*Registration is required. Register by calling 704-416-5200 or by going online at: http://events.cmlibrary.org/eventsignup.asp?ID=331457
The No Complaining Rule
If you are a regular reader of this column, you will know that I am a big fan of author Jon Gordon. In the past, I shared my experiences after reading his book The Positive Dog, and I devoted a large portion of this column in previous years to going through lessons learned by his character George while riding The Energy Bus. Last week, I shared One Word That Will Change Your Life. (I am still waiting to hear from you: What is your One Word for 2019?) This week, as we are firmly back to work and all have a tendency to forget how relaxed and calm we were over break, I thought it would be a great idea to revisit another Jon Gordon favorite: The No Complaining Rule. I generally think of this title as the third installment of a trilogy consisting of it, The Positive Dog, and The Energy Bus.
The No Complaining Rule is a fable that describes a company that finds itself in a huge PR nightmare when a product—a computer battery—suddenly begins to catch on fire and the ensuring negative publicity threatens to consume the company along with Hope, the main character, who is tasked with creating an action plan to “right the ship”. As Hope seeks a way to restore her company—all while dealing with a failed marriage, troubled relationships with her teenage children, a personal health crisis, and her own and others’ professional burnout—she comes to see that the root of all of these varied problems is negativity that expresses itself through constant complaining.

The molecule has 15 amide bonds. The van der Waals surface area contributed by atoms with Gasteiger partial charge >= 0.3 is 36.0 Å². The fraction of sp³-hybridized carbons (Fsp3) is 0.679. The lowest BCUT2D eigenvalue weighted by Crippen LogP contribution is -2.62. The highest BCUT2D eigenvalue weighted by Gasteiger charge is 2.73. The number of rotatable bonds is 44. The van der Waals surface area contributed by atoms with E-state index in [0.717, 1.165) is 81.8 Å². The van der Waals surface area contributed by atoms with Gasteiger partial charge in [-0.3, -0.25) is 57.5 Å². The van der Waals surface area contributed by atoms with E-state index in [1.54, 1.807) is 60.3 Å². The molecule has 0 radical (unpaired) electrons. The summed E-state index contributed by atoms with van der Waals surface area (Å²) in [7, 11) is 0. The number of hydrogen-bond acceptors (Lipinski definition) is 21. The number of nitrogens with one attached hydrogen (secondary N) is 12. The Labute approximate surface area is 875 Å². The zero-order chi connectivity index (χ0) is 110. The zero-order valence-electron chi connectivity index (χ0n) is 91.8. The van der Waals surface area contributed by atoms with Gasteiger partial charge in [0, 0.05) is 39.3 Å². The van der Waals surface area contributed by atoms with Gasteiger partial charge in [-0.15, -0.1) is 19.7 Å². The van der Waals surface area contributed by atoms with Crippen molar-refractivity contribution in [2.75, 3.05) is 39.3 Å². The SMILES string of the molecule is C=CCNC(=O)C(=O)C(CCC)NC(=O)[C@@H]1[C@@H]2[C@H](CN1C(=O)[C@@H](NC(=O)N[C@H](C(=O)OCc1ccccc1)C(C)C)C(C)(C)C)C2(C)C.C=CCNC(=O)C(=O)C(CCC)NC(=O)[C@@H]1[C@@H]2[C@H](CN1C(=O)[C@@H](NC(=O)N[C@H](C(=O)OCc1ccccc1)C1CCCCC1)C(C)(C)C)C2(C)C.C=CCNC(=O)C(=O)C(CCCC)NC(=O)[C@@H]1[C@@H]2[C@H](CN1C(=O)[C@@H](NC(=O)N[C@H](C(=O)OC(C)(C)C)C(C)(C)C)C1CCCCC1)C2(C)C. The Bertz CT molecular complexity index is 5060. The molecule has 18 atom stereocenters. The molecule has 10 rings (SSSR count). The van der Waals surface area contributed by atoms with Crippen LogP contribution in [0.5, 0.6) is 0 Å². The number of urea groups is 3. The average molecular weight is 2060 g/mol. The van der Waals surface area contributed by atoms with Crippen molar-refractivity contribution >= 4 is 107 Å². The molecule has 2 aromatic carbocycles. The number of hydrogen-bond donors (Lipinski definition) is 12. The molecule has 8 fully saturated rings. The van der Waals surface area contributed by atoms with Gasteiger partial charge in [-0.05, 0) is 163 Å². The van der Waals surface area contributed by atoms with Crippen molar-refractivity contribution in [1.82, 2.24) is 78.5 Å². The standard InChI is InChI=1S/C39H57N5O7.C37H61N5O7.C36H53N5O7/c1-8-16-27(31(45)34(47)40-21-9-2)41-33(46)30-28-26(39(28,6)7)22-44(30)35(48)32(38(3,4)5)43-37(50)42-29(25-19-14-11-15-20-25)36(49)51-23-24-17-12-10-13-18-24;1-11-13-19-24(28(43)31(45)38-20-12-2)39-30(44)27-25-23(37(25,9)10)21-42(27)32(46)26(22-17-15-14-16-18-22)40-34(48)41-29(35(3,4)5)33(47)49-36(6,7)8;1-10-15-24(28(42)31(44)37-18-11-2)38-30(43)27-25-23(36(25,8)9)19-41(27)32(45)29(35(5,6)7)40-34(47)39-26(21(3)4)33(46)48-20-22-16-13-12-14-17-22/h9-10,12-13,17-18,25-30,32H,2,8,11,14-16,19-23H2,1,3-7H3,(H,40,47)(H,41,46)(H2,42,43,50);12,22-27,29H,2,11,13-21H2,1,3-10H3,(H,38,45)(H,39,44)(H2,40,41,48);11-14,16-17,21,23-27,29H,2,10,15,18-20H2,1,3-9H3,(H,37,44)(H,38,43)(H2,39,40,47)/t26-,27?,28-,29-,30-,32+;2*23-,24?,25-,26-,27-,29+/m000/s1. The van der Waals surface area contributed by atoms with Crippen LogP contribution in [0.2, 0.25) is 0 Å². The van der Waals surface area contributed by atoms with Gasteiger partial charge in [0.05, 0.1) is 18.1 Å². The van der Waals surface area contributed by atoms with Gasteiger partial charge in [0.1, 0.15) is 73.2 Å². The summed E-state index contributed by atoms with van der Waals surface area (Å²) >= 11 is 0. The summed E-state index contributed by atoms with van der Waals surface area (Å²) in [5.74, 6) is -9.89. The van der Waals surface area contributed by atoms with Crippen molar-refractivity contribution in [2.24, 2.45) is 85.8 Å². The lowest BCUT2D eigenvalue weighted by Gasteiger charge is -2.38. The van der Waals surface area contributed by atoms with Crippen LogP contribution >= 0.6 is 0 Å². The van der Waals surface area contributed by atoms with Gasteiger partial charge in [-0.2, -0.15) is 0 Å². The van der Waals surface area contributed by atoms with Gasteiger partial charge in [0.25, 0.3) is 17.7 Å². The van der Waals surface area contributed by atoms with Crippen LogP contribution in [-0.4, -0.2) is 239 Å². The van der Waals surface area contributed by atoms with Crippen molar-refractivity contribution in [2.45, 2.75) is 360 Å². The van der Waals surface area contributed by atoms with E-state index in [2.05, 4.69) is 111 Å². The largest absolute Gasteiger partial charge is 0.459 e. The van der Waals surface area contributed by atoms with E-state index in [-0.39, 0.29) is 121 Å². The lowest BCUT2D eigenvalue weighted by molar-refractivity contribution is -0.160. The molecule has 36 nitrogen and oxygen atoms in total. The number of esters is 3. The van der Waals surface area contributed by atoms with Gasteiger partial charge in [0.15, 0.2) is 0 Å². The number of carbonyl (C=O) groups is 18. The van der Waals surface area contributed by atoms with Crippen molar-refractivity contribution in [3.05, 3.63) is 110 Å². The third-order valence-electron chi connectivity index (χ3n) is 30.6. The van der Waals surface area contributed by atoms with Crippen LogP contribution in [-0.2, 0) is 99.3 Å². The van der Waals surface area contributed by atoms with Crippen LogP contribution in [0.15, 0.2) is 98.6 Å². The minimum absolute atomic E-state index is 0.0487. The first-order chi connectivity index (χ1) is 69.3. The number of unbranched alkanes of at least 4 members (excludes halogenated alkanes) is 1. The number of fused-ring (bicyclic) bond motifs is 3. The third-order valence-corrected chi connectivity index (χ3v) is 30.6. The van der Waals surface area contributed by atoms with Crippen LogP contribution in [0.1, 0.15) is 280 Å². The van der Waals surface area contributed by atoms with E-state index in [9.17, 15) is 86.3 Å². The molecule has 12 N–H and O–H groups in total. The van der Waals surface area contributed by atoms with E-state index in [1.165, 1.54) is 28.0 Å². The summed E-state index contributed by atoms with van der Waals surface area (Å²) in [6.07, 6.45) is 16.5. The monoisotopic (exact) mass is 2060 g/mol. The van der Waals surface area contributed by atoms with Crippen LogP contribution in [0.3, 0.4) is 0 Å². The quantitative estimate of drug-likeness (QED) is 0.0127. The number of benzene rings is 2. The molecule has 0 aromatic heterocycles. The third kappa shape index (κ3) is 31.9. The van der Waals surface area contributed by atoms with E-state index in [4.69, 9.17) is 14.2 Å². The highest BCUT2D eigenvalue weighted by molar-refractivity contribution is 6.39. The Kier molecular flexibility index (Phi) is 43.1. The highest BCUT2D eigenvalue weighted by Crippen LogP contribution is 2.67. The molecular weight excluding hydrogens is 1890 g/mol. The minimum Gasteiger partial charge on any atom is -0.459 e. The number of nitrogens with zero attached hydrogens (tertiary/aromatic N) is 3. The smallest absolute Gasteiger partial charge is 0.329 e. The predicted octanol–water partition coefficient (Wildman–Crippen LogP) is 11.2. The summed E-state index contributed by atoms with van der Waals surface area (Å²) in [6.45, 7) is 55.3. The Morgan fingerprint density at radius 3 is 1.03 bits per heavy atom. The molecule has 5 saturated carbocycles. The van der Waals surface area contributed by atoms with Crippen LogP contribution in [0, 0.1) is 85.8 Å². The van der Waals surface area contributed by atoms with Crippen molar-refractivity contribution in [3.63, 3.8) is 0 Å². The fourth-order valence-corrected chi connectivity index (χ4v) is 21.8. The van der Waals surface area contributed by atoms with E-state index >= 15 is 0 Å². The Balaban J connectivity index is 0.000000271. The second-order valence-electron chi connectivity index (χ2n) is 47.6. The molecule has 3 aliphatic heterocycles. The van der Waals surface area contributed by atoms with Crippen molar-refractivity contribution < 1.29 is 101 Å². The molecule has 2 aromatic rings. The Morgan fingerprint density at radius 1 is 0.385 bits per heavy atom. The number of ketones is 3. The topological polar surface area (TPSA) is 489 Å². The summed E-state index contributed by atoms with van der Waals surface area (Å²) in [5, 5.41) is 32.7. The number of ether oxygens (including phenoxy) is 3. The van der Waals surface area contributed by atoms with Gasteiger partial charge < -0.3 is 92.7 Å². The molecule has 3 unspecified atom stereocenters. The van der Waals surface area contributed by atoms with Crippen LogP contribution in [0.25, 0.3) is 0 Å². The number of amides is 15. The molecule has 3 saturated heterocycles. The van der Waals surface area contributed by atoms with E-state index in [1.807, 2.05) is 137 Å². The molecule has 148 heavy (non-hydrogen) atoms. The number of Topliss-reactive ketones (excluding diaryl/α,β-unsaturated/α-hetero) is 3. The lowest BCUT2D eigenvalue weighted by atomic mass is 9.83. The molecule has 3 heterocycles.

As Hope quickly learns, the costs of negativity are staggering:
Negativity costs the U.S. economy $250 to $300 billion dollars in lost productivity each year;
90 % of doctor visits are related to stress;
Negative employees scare customers away, sometimes forever; and
Negative emotions are associated with decreased life span and longevity; increased risk of heart attack and stroke; greater stress, less energy, more pain, fewer friends, and less success.
While Hope quickly realizes that all of these results are undesirable, she cannot get herself out of the rut of negativity as she has let complaining become a habit in her life. She can’t, that is, until an oncology nurse named Joyce introduces her to the NO COMPLAINING RULE while Hope is waiting for some medical tests. As their conversations progress, Joyce shares the following strategies with Hope to help her implement the NO COMPLAINING RULE in her life:
Go on a Complaining Fast: Begin with a No Complaining Day in which you commit to monitor your thoughts and words for a single day and nip any negativity or complaining in the bud as Barney Fife used to say. Once you are successful with going a full day with less complaining, try a week, then a month, then a…you get the picture. Just like we complain out of habit, we can learn to stop if we are focused on what we think and say.